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Painful Truths

Oregon Shakespeare Festival wades in where angels fear to tread

Darleen Ortega | 9/10/2013, 4:25 p.m.
Dembi (Kimberly Scott, left) and Adjua (June Carryl) find a book in the pocket of the man (Danforth Comins) they've pulled from the sea in ‘The Liquid Plain,’ now playing at the Oregon Shakespeare Festival in Ashland. Photo by Jenny Graham. Jenny Graham/Courtesy Oregon Shakespeare Festival

It's hard to imagine a setting for a play more challenging and complex than the slave trade. It's a history that we as a culture carry in our collective DNA; our very economic system was built, quite literally, on the backs of human beings who had been kidnapped and transported under unimaginable conditions into lives that explicitly denied their status as human beings. We have barely begun to scratch the surface in our collective consciousness about the implications of this past for our present.

The Oregon Shakespeare Festival has waded in where angels fear to tread with a new play this season, "The Liquid Plain."

Part of a cycle of plays commissioned to explore moments of change in United States history, the play is set in 1791 in Bristol, Rhode Island, an important slave seaport, and explores a complex set of connections between, most prominently, two runaway slaves, a white sailor, and a notorious white slave trader. Its players guide the audience into moments of deep recognition that transcend some elements of the work that don't quite satisfy.

The story revolves around Adjua and Dembi, lovers who have escaped slavery and are eking out a living in the seaport while trying to arrange for passage to Africa. They find the body of an apparently drowned white man who returns to consciousness as they are removing his clothes in order to sell them.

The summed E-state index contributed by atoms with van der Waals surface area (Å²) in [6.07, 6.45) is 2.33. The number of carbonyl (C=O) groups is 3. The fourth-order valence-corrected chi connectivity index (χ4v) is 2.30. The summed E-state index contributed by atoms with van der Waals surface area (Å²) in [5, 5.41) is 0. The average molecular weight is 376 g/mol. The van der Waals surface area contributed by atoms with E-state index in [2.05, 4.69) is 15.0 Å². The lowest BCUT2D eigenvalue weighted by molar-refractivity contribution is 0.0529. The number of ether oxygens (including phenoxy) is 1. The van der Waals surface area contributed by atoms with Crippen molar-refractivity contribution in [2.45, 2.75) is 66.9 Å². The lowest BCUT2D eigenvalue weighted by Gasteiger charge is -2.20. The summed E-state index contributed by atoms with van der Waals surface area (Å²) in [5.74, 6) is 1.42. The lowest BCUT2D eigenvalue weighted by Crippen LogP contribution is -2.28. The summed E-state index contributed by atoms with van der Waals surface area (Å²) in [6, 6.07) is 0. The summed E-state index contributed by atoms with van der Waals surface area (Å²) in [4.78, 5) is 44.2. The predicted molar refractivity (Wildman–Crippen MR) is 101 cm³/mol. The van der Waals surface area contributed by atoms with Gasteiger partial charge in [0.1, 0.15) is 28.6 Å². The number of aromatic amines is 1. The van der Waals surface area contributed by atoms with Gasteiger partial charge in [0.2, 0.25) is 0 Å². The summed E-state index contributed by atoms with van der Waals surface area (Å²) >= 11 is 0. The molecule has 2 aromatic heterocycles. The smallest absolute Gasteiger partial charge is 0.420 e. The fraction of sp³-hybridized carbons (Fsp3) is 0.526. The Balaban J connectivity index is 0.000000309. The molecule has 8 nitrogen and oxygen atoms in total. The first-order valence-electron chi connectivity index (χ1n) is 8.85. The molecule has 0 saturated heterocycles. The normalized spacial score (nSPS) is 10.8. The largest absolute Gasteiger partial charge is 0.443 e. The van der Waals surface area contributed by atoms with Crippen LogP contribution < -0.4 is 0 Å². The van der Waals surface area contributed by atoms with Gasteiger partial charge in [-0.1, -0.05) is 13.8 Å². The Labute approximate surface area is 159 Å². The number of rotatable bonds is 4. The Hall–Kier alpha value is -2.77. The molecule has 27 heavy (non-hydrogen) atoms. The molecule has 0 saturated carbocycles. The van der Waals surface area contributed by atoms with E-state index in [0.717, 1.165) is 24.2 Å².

The man, who they dub "Thomas," is suffering from amnesia, and for a brief time the balance of power is that he works for the two lovers as he grapples with his own unstable consciousness. But as his self-awareness increases, so does his attraction to Adjua and, accordingly, his conflicts with Dembi.

It turns out that "Thomas" is really a sailor named Cranston and his drowning was a failed murder attempt after he gave grand jury testimony against De Woolf, a slave ship captain. The play explores the connections between these characters as Adjua, Dembi, and Cranston plan their departure from the port and negotiate the balance of power between them.

The play contains a host of intriguing themes. How did African people of ingenuity survive in a context where the stakes were so high and nearly all of the options involved unimaginable risk? The play offers the opportunity to sit with those questions and dwell on what it meant for people like this to love and dream of a life together.

Adjua and Dembi exist in the interstices of a brutal culture and port economy that depends on trading people just like them. That people like them managed to love and aspire in a context that denied them the right or even the capability of doing those things is a reality worth contemplating. The play also contains some plot twists which I'll leave for you to discover but that locate the story of these two in some larger concerns of identity.

The story of Cranston doesn't fare quite as well. He and DeWoolf are inspired by two historical figures with a curious story. DeWoolf is based on a slaver known as "Captain Jim" who died a wealthy man after bringing an estimated 10,000 Africans to slavery in the New World.